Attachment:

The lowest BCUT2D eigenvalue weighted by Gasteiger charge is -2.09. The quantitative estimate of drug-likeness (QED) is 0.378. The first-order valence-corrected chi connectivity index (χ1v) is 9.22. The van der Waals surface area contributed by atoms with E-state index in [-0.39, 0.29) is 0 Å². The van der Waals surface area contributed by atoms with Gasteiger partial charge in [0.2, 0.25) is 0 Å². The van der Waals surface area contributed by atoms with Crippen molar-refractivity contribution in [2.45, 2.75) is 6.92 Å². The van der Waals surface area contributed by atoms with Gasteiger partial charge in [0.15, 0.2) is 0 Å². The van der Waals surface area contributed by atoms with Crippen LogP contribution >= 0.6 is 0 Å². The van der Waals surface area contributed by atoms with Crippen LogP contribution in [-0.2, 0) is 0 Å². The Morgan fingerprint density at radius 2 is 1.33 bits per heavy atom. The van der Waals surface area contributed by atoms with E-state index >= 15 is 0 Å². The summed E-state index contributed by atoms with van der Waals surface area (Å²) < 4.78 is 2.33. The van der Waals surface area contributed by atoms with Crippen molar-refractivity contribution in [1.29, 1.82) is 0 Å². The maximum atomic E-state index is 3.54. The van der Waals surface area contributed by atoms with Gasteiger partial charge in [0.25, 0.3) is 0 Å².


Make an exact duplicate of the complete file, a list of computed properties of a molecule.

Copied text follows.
The lowest BCUT2D eigenvalue weighted by Gasteiger charge is -2.09. The quantitative estimate of drug-likeness (QED) is 0.378. The first-order valence-corrected chi connectivity index (χ1v) is 9.22. The van der Waals surface area contributed by atoms with E-state index in [-0.39, 0.29) is 0 Å². The van der Waals surface area contributed by atoms with Gasteiger partial charge in [0.2, 0.25) is 0 Å². The van der Waals surface area contributed by atoms with Crippen molar-refractivity contribution in [2.45, 2.75) is 6.92 Å². The van der Waals surface area contributed by atoms with Gasteiger partial charge in [0.15, 0.2) is 0 Å². The van der Waals surface area contributed by atoms with Crippen LogP contribution >= 0.6 is 0 Å². The van der Waals surface area contributed by atoms with Crippen LogP contribution in [-0.2, 0) is 0 Å². The Morgan fingerprint density at radius 2 is 1.33 bits per heavy atom. The van der Waals surface area contributed by atoms with E-state index >= 15 is 0 Å². The summed E-state index contributed by atoms with van der Waals surface area (Å²) < 4.78 is 2.33. The van der Waals surface area contributed by atoms with Crippen molar-refractivity contribution in [1.29, 1.82) is 0 Å². The maximum atomic E-state index is 3.54. The van der Waals surface area contributed by atoms with Gasteiger partial charge in [0.25, 0.3) is 0 Å².